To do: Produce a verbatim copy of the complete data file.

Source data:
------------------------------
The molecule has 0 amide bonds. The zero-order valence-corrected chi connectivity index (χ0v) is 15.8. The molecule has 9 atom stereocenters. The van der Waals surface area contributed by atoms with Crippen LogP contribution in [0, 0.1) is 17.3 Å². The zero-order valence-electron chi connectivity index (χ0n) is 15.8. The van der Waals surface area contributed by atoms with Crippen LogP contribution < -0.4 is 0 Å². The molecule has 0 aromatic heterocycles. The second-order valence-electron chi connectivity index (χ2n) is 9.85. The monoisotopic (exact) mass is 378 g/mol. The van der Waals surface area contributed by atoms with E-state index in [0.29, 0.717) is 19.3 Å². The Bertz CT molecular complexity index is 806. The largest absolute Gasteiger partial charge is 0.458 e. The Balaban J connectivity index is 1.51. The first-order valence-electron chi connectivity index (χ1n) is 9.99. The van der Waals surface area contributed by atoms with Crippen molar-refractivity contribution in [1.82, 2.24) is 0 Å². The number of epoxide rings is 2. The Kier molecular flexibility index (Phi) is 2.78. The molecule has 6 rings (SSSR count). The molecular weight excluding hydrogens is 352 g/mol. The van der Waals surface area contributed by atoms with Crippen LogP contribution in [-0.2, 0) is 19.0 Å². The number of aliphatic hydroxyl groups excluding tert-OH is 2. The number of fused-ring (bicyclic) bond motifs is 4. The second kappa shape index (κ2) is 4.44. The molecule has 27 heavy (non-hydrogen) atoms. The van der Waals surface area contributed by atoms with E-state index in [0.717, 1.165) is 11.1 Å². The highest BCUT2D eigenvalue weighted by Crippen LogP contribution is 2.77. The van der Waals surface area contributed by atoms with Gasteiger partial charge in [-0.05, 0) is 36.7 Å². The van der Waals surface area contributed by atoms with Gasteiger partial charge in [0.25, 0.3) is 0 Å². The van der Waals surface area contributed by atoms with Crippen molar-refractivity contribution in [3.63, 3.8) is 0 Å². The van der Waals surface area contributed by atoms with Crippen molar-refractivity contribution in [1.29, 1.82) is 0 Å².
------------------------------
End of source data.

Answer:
The molecule has 0 amide bonds. The zero-order valence-corrected chi connectivity index (χ0v) is 15.8. The molecule has 9 atom stereocenters. The van der Waals surface area contributed by atoms with Crippen LogP contribution in [0, 0.1) is 17.3 Å². The zero-order valence-electron chi connectivity index (χ0n) is 15.8. The van der Waals surface area contributed by atoms with Crippen LogP contribution < -0.4 is 0 Å². The molecule has 0 aromatic heterocycles. The second-order valence-electron chi connectivity index (χ2n) is 9.85. The monoisotopic (exact) mass is 378 g/mol. The van der Waals surface area contributed by atoms with E-state index in [0.29, 0.717) is 19.3 Å². The Bertz CT molecular complexity index is 806. The largest absolute Gasteiger partial charge is 0.458 e. The Balaban J connectivity index is 1.51. The first-order valence-electron chi connectivity index (χ1n) is 9.99. The van der Waals surface area contributed by atoms with Crippen molar-refractivity contribution in [1.82, 2.24) is 0 Å². The number of epoxide rings is 2. The Kier molecular flexibility index (Phi) is 2.78. The molecule has 6 rings (SSSR count). The molecular weight excluding hydrogens is 352 g/mol. The van der Waals surface area contributed by atoms with Crippen LogP contribution in [-0.2, 0) is 19.0 Å². The number of aliphatic hydroxyl groups excluding tert-OH is 2. The number of fused-ring (bicyclic) bond motifs is 4. The second kappa shape index (κ2) is 4.44. The molecule has 27 heavy (non-hydrogen) atoms. The van der Waals surface area contributed by atoms with E-state index in [0.717, 1.165) is 11.1 Å². The highest BCUT2D eigenvalue weighted by Crippen LogP contribution is 2.77. The van der Waals surface area contributed by atoms with Gasteiger partial charge in [-0.05, 0) is 36.7 Å². The van der Waals surface area contributed by atoms with Gasteiger partial charge in [0.25, 0.3) is 0 Å². The van der Waals surface area contributed by atoms with Crippen molar-refractivity contribution in [3.63, 3.8) is 0 Å². The van der Waals surface area contributed by atoms with Crippen molar-refractivity contribution in [1.29, 1.82) is 0 Å².